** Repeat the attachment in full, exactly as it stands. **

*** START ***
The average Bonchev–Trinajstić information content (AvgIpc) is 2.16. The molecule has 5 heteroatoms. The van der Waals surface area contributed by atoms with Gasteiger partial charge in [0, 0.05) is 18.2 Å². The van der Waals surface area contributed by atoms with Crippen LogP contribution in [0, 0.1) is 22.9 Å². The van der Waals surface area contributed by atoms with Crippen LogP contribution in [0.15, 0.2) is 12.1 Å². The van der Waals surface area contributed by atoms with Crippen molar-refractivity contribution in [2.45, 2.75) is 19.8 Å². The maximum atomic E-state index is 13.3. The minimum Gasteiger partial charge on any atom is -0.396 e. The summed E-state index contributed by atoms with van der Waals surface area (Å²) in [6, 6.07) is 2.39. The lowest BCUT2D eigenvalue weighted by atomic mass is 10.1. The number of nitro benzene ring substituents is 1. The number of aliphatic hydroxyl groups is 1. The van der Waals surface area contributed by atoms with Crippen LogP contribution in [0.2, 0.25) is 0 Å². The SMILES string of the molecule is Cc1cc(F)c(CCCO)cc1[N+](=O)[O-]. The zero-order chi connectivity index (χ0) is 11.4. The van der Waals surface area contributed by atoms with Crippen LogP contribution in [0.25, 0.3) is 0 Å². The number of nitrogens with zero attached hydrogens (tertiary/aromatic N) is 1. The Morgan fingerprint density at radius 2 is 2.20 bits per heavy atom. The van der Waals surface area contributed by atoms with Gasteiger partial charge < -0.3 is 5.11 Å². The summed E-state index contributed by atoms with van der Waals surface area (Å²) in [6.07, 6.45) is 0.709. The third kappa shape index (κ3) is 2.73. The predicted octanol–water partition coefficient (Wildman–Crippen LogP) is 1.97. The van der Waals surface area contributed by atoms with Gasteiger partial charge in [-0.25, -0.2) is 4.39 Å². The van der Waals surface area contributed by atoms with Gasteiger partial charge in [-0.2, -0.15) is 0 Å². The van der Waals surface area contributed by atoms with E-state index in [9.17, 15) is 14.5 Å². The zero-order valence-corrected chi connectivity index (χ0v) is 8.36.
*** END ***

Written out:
The average Bonchev–Trinajstić information content (AvgIpc) is 2.16. The molecule has 5 heteroatoms. The van der Waals surface area contributed by atoms with Gasteiger partial charge in [0, 0.05) is 18.2 Å². The van der Waals surface area contributed by atoms with Crippen LogP contribution in [0, 0.1) is 22.9 Å². The van der Waals surface area contributed by atoms with Crippen LogP contribution in [0.15, 0.2) is 12.1 Å². The van der Waals surface area contributed by atoms with Crippen molar-refractivity contribution in [2.45, 2.75) is 19.8 Å². The maximum atomic E-state index is 13.3. The minimum Gasteiger partial charge on any atom is -0.396 e. The summed E-state index contributed by atoms with van der Waals surface area (Å²) in [6, 6.07) is 2.39. The lowest BCUT2D eigenvalue weighted by atomic mass is 10.1. The number of nitro benzene ring substituents is 1. The number of aliphatic hydroxyl groups is 1. The van der Waals surface area contributed by atoms with Crippen LogP contribution in [0.2, 0.25) is 0 Å². The SMILES string of the molecule is Cc1cc(F)c(CCCO)cc1[N+](=O)[O-]. The zero-order chi connectivity index (χ0) is 11.4. The van der Waals surface area contributed by atoms with Crippen LogP contribution in [0.25, 0.3) is 0 Å². The number of nitrogens with zero attached hydrogens (tertiary/aromatic N) is 1. The Morgan fingerprint density at radius 2 is 2.20 bits per heavy atom. The van der Waals surface area contributed by atoms with Gasteiger partial charge < -0.3 is 5.11 Å². The summed E-state index contributed by atoms with van der Waals surface area (Å²) in [6.07, 6.45) is 0.709. The third kappa shape index (κ3) is 2.73. The predicted octanol–water partition coefficient (Wildman–Crippen LogP) is 1.97. The van der Waals surface area contributed by atoms with Gasteiger partial charge in [-0.25, -0.2) is 4.39 Å². The van der Waals surface area contributed by atoms with Gasteiger partial charge in [-0.2, -0.15) is 0 Å². The van der Waals surface area contributed by atoms with E-state index in [9.17, 15) is 14.5 Å². The zero-order valence-corrected chi connectivity index (χ0v) is 8.36.